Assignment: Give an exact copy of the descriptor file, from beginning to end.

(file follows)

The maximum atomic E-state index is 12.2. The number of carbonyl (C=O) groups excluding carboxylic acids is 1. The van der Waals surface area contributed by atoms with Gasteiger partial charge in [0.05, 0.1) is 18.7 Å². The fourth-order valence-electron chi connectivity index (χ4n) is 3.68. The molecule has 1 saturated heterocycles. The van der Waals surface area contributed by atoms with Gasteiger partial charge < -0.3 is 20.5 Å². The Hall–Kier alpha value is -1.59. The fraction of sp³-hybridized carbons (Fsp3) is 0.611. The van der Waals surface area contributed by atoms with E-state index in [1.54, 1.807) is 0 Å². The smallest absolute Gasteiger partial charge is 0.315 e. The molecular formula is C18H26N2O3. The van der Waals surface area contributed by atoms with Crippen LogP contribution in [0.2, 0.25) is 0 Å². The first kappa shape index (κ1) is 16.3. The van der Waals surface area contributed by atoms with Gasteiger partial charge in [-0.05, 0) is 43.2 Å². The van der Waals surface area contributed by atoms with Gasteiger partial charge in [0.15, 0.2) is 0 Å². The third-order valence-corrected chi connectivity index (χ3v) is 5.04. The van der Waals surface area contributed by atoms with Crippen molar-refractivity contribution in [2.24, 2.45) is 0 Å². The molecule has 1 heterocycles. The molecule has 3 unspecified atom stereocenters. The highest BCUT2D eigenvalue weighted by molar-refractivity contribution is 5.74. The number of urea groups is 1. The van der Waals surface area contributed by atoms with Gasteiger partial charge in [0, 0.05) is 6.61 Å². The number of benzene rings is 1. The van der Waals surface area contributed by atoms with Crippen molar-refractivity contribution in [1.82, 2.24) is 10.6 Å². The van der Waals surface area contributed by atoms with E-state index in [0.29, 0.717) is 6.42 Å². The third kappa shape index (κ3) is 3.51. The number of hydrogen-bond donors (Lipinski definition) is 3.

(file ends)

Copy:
The maximum atomic E-state index is 12.2. The number of carbonyl (C=O) groups excluding carboxylic acids is 1. The van der Waals surface area contributed by atoms with Gasteiger partial charge in [0.05, 0.1) is 18.7 Å². The fourth-order valence-electron chi connectivity index (χ4n) is 3.68. The molecule has 1 saturated heterocycles. The van der Waals surface area contributed by atoms with Gasteiger partial charge < -0.3 is 20.5 Å². The Hall–Kier alpha value is -1.59. The fraction of sp³-hybridized carbons (Fsp3) is 0.611. The van der Waals surface area contributed by atoms with E-state index in [1.54, 1.807) is 0 Å². The smallest absolute Gasteiger partial charge is 0.315 e. The molecular formula is C18H26N2O3. The van der Waals surface area contributed by atoms with Crippen LogP contribution in [0.2, 0.25) is 0 Å². The first kappa shape index (κ1) is 16.3. The van der Waals surface area contributed by atoms with Gasteiger partial charge in [-0.05, 0) is 43.2 Å². The van der Waals surface area contributed by atoms with Gasteiger partial charge in [0.15, 0.2) is 0 Å². The third-order valence-corrected chi connectivity index (χ3v) is 5.04. The van der Waals surface area contributed by atoms with Crippen molar-refractivity contribution in [2.24, 2.45) is 0 Å². The molecule has 1 heterocycles. The molecule has 3 unspecified atom stereocenters. The highest BCUT2D eigenvalue weighted by molar-refractivity contribution is 5.74. The number of urea groups is 1. The van der Waals surface area contributed by atoms with Gasteiger partial charge in [0, 0.05) is 6.61 Å². The number of benzene rings is 1. The van der Waals surface area contributed by atoms with Crippen molar-refractivity contribution in [1.82, 2.24) is 10.6 Å². The van der Waals surface area contributed by atoms with E-state index in [0.29, 0.717) is 6.42 Å². The third kappa shape index (κ3) is 3.51. The number of hydrogen-bond donors (Lipinski definition) is 3.